How Cannabis Prohibition Hurts Our Veterans

 Young has become an advocate for the legalization of medical cannabis. He has joined a growing number of veterans and organizations, not to mention the former Secretary of the VA, advocating for cannabis research. There is promise in both pain management and in easing Post Traumatic Stress Disorder (PTSD) symptoms, conditions many veterans are living with. According to the National Institute of Health, a study conducted found that nearly 66% of veterans report having pain. According to the Department of Veterans Affairs National Center for PTSD, about 11-20 out of every 100 Veterans who served in OIF or OEF have PTSD in a given year, about 12 out of every 100 Gulf War Veterans have PTSD, and about 30 out of every 100 Vietnam Veterans have had PTSD in their lifetime.

However, because cannabis is still classified as a Schedule 1 drug, research has been almost non-existent. This makes it difficult for any medical professional to prescribe cannabis for PTSD, anxiety, or pain.

Eric Goepel, a founder of Veterans Cannabis Coalitions, says, "Cannabis prohibition kills veterans, and that may sound like a harsh way to put it, but it's the way things are."

For now, the VA relies on far more dangerous drugs. Opioids, sedatives, and antidepressants, are being used to address veterans' health issues when cannabis could be a useful medicinal tool for veterans. One could argue that the VA and the federal government have an institutional opposition to marijuana.

As long as cannabis remains illegal under federal law, it binds the policy set by the VA.

“Marijuana is illegal under federal law, and until federal law changes, VA is not able to prescribe it,” said Randall Noller, a VA spokesman. Whether in a state with laws that allow for the medical use of cannabis, the U.S. Department of Veterans Affairs operates by federal law, under which marijuana is a Schedule I drug. This means VA physicians are prohibited from recommending cannabis for medicinal use. This explains why Young was brushed off when he tried to speak to his VA medical professional about utilizing cannabis to help with his medical conditions.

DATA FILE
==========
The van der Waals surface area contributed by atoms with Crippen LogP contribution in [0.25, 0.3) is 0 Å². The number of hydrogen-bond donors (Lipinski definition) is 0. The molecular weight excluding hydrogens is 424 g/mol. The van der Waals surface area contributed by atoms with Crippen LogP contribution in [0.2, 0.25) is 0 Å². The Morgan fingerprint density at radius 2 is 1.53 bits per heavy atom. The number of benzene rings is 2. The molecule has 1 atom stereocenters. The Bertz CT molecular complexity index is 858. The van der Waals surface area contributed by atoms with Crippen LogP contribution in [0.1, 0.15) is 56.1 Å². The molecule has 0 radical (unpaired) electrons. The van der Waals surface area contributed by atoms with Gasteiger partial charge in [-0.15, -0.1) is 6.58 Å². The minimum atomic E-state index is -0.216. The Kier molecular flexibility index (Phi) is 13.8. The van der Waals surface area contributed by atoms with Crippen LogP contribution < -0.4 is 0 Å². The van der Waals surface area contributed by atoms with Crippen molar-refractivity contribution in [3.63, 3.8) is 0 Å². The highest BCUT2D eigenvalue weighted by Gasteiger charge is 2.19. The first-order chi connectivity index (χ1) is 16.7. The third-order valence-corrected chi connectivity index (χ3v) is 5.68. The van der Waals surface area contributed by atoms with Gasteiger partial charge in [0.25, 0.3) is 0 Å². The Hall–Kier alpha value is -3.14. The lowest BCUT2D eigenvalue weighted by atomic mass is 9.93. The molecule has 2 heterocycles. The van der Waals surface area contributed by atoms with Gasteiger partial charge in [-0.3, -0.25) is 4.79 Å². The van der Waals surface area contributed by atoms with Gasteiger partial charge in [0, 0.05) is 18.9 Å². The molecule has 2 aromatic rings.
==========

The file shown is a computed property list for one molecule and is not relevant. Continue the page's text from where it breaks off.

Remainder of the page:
According to the Department of Veterans Affairs website, “The U.S. Department of Veterans Affairs is required to follow all federal laws, including those regarding marijuana. As long as the Food and Drug Administration classifies marijuana as Schedule I, VA health care providers may not recommend it or assist Veterans to obtain it.”

The U.S. Department of Veterans Affairs is required to follow all federal laws, including those regarding marijuana.

Continuing to Hurt Not Heal Our Veterans

For now, any research involving a Schedule I substance must include other federal government entities, to include the Food and Drug Administration (FDA), Health and Human Services, the National Institute of Health, the National Institute of Drug Abuse, and the DEA. 

Currently, limited research due to the scheduling of marijuana means that there is very little data based on the benefits and potential harms of cannabis. While continued prohibition in many states and at the federal level may mean consequences for users, including veterans.

The bottom line, for veterans who rely exclusively on VA doctors and prescription coverage, unfortunately, these costs may be out of reach, regardless if there is evidence that states cannabis may be more helpful than the medicines currently covered.